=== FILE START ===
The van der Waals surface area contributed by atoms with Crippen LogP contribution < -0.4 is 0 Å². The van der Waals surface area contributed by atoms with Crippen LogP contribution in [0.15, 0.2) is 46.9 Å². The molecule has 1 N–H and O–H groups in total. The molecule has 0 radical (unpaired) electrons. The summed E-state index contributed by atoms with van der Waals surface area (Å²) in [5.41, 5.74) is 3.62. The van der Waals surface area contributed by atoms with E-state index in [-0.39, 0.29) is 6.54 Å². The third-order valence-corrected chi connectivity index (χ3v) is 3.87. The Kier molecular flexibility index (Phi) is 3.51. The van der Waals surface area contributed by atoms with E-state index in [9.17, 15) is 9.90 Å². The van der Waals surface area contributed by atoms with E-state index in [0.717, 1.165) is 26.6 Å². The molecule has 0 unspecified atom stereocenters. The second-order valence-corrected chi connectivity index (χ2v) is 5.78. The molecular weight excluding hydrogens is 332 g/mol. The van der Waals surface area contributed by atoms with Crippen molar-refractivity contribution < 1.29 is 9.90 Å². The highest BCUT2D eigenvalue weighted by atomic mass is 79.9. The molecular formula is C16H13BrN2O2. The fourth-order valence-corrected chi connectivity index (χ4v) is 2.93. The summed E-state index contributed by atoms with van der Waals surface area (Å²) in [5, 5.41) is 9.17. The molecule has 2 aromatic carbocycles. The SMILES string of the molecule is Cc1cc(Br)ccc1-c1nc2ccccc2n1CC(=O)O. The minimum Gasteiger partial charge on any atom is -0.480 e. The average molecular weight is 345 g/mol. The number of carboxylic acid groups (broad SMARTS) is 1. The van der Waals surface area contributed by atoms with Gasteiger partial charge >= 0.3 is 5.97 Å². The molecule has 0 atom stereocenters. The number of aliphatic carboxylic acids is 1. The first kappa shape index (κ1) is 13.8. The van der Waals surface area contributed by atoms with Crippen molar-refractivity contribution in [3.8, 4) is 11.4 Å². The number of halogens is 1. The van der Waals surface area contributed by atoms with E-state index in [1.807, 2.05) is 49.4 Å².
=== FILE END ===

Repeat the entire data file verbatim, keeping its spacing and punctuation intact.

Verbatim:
The van der Waals surface area contributed by atoms with Crippen LogP contribution < -0.4 is 0 Å². The van der Waals surface area contributed by atoms with Crippen LogP contribution in [0.15, 0.2) is 46.9 Å². The molecule has 1 N–H and O–H groups in total. The molecule has 0 radical (unpaired) electrons. The summed E-state index contributed by atoms with van der Waals surface area (Å²) in [5.41, 5.74) is 3.62. The van der Waals surface area contributed by atoms with E-state index in [-0.39, 0.29) is 6.54 Å². The third-order valence-corrected chi connectivity index (χ3v) is 3.87. The Kier molecular flexibility index (Phi) is 3.51. The van der Waals surface area contributed by atoms with E-state index in [9.17, 15) is 9.90 Å². The van der Waals surface area contributed by atoms with E-state index in [0.717, 1.165) is 26.6 Å². The molecule has 0 unspecified atom stereocenters. The second-order valence-corrected chi connectivity index (χ2v) is 5.78. The molecular weight excluding hydrogens is 332 g/mol. The van der Waals surface area contributed by atoms with Crippen molar-refractivity contribution < 1.29 is 9.90 Å². The highest BCUT2D eigenvalue weighted by atomic mass is 79.9. The molecular formula is C16H13BrN2O2. The fourth-order valence-corrected chi connectivity index (χ4v) is 2.93. The summed E-state index contributed by atoms with van der Waals surface area (Å²) in [5, 5.41) is 9.17. The molecule has 2 aromatic carbocycles. The SMILES string of the molecule is Cc1cc(Br)ccc1-c1nc2ccccc2n1CC(=O)O. The minimum Gasteiger partial charge on any atom is -0.480 e. The average molecular weight is 345 g/mol. The number of carboxylic acid groups (broad SMARTS) is 1. The van der Waals surface area contributed by atoms with Gasteiger partial charge >= 0.3 is 5.97 Å². The molecule has 0 atom stereocenters. The number of aliphatic carboxylic acids is 1. The first kappa shape index (κ1) is 13.8. The van der Waals surface area contributed by atoms with Crippen molar-refractivity contribution in [3.8, 4) is 11.4 Å². The number of halogens is 1. The van der Waals surface area contributed by atoms with E-state index in [1.807, 2.05) is 49.4 Å².